27 March 2023

Between 1652 and 1658, Wagener, a native of Itzehoe about whom we know very little, travelled as a journeyman and for educational reasons to Königsberg (now Kaliningrad) and Danzig (now Gdansk), and later to Frankfurt. As part of the retinue of Herzog Ferdinand Albrecht I. von Braunschweig-Wolfenbüttel he then went to Orleans, where Wagener’s travelogue ends. His travel notes are held today in the Herzog August Bibliothek and are currently being catalogued in depth as part of the project ‘Grand Tour digital’, which is funded by the Deutsche Forschungsgemeinschaft (German Research Foundation, DFG).

His numerous shorter trips and more extensive journeys, which were frequently interrupted by war and pestilence, took him on occasion to apothecary practices, where he continued his training, sometimes for a few days and sometimes for a longer period of time. After his plans to return to Königsberg in the autumn of 1656 were scuppered by the events of the Second Northern War (1655–1661), Wagener spent some time in Meldorf, the largest town in Dithmarschen. At the start of 1657 he then travelled via Husum and Schleswig to Gottorf, where he met the duke’s personal physician Joel Langelott (1617–1680) “through his journeyman apothecary”. Langelott invited Wagener to stay for three days, before recommending him to the court librarian Adam Olearius.

The Gottorf cabinet of curiosities, which in the early modern period still attracted numerous visitors, was created under Herzog Friedrich III of Schleswig-Holstein-Gottorf (1597–1659), who wanted to expand his ducal seat into an important centre of culture and science. The duke was actively supported in this endeavour by the scholar Adam Olearius of Aschersleben (whose name was the Latinised form of Oehlschlegel). After returning from the travels he had undertaken in Russia and Persia between 1633 and 1639, Olearius was initially appointed as court mathematician in Gottorf, and later as court librarian. In 1647 he published his travelogue Orientalische Reise (Oriental Journey), which brought him widespread renown. In 1666 he published a detailed description of the Gottorf collection.

Mathias van Somer: Bildnis Adam Olearius (eig. Oehlschlegel), 1656. HAB: A 15408
Fig. 1: Mathias van Somer, Portrait of Adam Olearius (né Oehlschlegel), 1656. HAB: A 15408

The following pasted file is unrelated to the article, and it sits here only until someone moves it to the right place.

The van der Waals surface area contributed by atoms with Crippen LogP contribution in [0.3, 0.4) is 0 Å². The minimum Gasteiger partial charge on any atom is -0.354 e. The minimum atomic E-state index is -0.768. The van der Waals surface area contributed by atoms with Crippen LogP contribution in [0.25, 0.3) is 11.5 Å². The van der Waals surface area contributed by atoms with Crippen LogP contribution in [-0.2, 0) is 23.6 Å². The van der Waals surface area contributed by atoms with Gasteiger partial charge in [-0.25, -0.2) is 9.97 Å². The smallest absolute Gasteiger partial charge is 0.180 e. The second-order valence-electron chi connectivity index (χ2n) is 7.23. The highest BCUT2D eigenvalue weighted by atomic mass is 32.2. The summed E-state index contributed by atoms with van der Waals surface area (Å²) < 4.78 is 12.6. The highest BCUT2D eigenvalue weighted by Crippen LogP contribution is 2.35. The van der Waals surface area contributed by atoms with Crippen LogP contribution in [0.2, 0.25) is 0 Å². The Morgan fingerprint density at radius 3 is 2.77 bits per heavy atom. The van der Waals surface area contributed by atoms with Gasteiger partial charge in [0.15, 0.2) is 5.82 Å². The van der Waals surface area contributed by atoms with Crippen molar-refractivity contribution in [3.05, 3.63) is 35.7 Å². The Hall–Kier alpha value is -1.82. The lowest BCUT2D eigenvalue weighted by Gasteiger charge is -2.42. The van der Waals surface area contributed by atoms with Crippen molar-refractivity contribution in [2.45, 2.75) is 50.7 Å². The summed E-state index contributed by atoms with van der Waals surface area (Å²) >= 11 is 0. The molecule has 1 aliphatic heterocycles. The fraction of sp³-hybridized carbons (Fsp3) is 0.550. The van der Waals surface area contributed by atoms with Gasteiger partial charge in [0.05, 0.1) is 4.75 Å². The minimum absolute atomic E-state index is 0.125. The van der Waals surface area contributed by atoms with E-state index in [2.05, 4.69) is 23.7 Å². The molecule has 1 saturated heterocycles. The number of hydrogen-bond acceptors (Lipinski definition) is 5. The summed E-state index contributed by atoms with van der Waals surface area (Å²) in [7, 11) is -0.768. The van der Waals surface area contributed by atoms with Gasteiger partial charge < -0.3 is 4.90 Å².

A number of the objects that are described and illustrated in his book were also included in Olearius’s tour of the collection rooms. In his account Wagener not only gives clues about the origins of the collection items but also recounts anecdotes that Olearius shared with him during his visit, for example, about the whip with the large hand pommel that ‘the Chinese hit you on the head with when they catch you’. This is something Olearius only narrowly escaped on his journey through Persia when he was rescued by his travelling companions ‘who came to his aid’.

A major highlight of the few days he spent in Gottorf was the giant globe, which today is housed in the Hermitage in St Petersburg after it was presented to Tsar Peter I as a gift. The hollow walk-in globe had yet to be completed at the time of Wagener’s visit. From his travelogue it appears that Wagener spent considerable time inspecting this wonder of technology. The copper globe, he writes, was kept ‘in a large hall’, where it reached ‘from the ground to the floor above’. Below ground, it was powered by water, ‘which can be controlled like the mechanism of a clock so that the globe rotates both quickly and slowly’. Inside the globe was a round table surrounded by bench seating, which ‘allowed 11 people to sit at the table’. Wagener also admired the paintings of the star signs and planets, which decorated the interior of the globe, as well as the four corners of the earth that were depicted on the outside. A replica of the giant Gottorf Globe can be visited in the Gottorf gardens or online in virtual form.

Wagener’s visit to the Gottorf cabinet of curiosities and the giant globe is emblematic of a personal desire to make the world his own, which was an inherent part of early modern educational journeys. Through their engagement with more or less outlandish objects of scientific interest, languages, and cultures, travellers presented themselves as worldly, cultured subjects. In order to open up this process to research, Wagener’s travelogue will be documented, catalogued in depth and edited within the framework of the DFG-funded research project, together with other ego-documents from the HAB’s holdings. The reports are edited using semi-automated methods such as handwriting recognition using Transkribus and named-entity recognition (NER). In addition to in-depth cataloguing and editing, the aim is also to document in the project blog what, in part at least, is an experimental work process, and in the long term, to make the collected data freely available on the Ego-Document Research Portal and via the HAB GitLab server.


PURL: http://diglib.hab.de/?link=122


Main image: H[ieronymus] van Hensberg: frontispiece for Olearius, Adam: Gottorffische Kunst-Kammer, Schleswig 1674. HAB: H: T 207.4° Helmst.